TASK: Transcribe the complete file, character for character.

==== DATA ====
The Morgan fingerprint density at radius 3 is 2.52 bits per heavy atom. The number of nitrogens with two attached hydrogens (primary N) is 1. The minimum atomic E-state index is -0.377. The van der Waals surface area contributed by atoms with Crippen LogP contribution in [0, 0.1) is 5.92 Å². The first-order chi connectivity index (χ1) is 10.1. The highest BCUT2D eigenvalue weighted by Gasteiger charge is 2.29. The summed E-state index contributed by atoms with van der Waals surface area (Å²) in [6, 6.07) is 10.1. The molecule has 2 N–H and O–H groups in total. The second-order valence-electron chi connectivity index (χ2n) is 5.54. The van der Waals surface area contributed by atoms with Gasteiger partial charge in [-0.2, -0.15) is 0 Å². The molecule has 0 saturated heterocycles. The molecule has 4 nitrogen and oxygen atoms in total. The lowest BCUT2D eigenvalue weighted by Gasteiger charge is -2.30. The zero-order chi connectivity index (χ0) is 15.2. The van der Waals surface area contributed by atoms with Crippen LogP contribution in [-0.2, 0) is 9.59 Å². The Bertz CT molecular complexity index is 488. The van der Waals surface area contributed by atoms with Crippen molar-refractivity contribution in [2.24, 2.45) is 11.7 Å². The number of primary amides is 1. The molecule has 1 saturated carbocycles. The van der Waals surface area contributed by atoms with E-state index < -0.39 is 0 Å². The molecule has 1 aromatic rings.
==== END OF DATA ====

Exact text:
The Morgan fingerprint density at radius 3 is 2.52 bits per heavy atom. The number of nitrogens with two attached hydrogens (primary N) is 1. The minimum atomic E-state index is -0.377. The van der Waals surface area contributed by atoms with Crippen LogP contribution in [0, 0.1) is 5.92 Å². The first-order chi connectivity index (χ1) is 10.1. The highest BCUT2D eigenvalue weighted by Gasteiger charge is 2.29. The summed E-state index contributed by atoms with van der Waals surface area (Å²) in [6, 6.07) is 10.1. The molecule has 2 N–H and O–H groups in total. The second-order valence-electron chi connectivity index (χ2n) is 5.54. The van der Waals surface area contributed by atoms with Gasteiger partial charge in [-0.2, -0.15) is 0 Å². The molecule has 0 saturated heterocycles. The molecule has 4 nitrogen and oxygen atoms in total. The lowest BCUT2D eigenvalue weighted by Gasteiger charge is -2.30. The zero-order chi connectivity index (χ0) is 15.2. The van der Waals surface area contributed by atoms with Crippen LogP contribution in [-0.2, 0) is 9.59 Å². The Bertz CT molecular complexity index is 488. The van der Waals surface area contributed by atoms with Crippen molar-refractivity contribution in [2.24, 2.45) is 11.7 Å². The number of primary amides is 1. The molecule has 1 saturated carbocycles. The van der Waals surface area contributed by atoms with E-state index < -0.39 is 0 Å². The molecule has 1 aromatic rings.